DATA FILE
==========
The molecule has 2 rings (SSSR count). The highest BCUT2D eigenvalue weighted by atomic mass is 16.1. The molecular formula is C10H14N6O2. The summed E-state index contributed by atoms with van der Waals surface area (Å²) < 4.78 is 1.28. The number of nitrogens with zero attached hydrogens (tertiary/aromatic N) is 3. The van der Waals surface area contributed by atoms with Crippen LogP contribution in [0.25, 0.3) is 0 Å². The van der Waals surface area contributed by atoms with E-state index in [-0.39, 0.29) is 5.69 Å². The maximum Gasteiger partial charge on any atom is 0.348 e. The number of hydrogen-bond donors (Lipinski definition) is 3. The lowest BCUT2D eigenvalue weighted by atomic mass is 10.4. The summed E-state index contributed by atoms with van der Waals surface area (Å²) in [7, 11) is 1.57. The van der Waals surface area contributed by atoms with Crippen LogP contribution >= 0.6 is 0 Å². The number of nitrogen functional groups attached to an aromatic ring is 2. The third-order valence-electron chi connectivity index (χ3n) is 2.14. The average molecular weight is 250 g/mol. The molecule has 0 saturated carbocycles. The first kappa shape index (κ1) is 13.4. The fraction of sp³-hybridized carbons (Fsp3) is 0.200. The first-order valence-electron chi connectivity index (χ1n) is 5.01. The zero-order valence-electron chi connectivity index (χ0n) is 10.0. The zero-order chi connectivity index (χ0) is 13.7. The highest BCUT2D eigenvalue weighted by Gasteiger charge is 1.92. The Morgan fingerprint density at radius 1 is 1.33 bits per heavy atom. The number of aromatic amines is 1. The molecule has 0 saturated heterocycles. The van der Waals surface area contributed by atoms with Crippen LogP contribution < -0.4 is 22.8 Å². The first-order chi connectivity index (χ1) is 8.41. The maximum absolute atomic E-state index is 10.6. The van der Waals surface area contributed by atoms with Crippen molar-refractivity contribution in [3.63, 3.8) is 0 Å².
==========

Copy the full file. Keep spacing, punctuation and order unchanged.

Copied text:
The molecule has 2 rings (SSSR count). The highest BCUT2D eigenvalue weighted by atomic mass is 16.1. The molecular formula is C10H14N6O2. The summed E-state index contributed by atoms with van der Waals surface area (Å²) < 4.78 is 1.28. The number of nitrogens with zero attached hydrogens (tertiary/aromatic N) is 3. The van der Waals surface area contributed by atoms with Crippen LogP contribution in [0.25, 0.3) is 0 Å². The van der Waals surface area contributed by atoms with E-state index in [-0.39, 0.29) is 5.69 Å². The maximum Gasteiger partial charge on any atom is 0.348 e. The number of hydrogen-bond donors (Lipinski definition) is 3. The lowest BCUT2D eigenvalue weighted by atomic mass is 10.4. The summed E-state index contributed by atoms with van der Waals surface area (Å²) in [7, 11) is 1.57. The van der Waals surface area contributed by atoms with Crippen LogP contribution >= 0.6 is 0 Å². The number of nitrogen functional groups attached to an aromatic ring is 2. The third-order valence-electron chi connectivity index (χ3n) is 2.14. The average molecular weight is 250 g/mol. The molecule has 0 saturated carbocycles. The first kappa shape index (κ1) is 13.4. The fraction of sp³-hybridized carbons (Fsp3) is 0.200. The first-order valence-electron chi connectivity index (χ1n) is 5.01. The zero-order valence-electron chi connectivity index (χ0n) is 10.0. The zero-order chi connectivity index (χ0) is 13.7. The highest BCUT2D eigenvalue weighted by Gasteiger charge is 1.92. The Morgan fingerprint density at radius 1 is 1.33 bits per heavy atom. The number of aromatic amines is 1. The molecule has 0 saturated heterocycles. The van der Waals surface area contributed by atoms with Crippen LogP contribution < -0.4 is 22.8 Å². The first-order chi connectivity index (χ1) is 8.41. The maximum absolute atomic E-state index is 10.6. The van der Waals surface area contributed by atoms with Crippen molar-refractivity contribution in [3.63, 3.8) is 0 Å².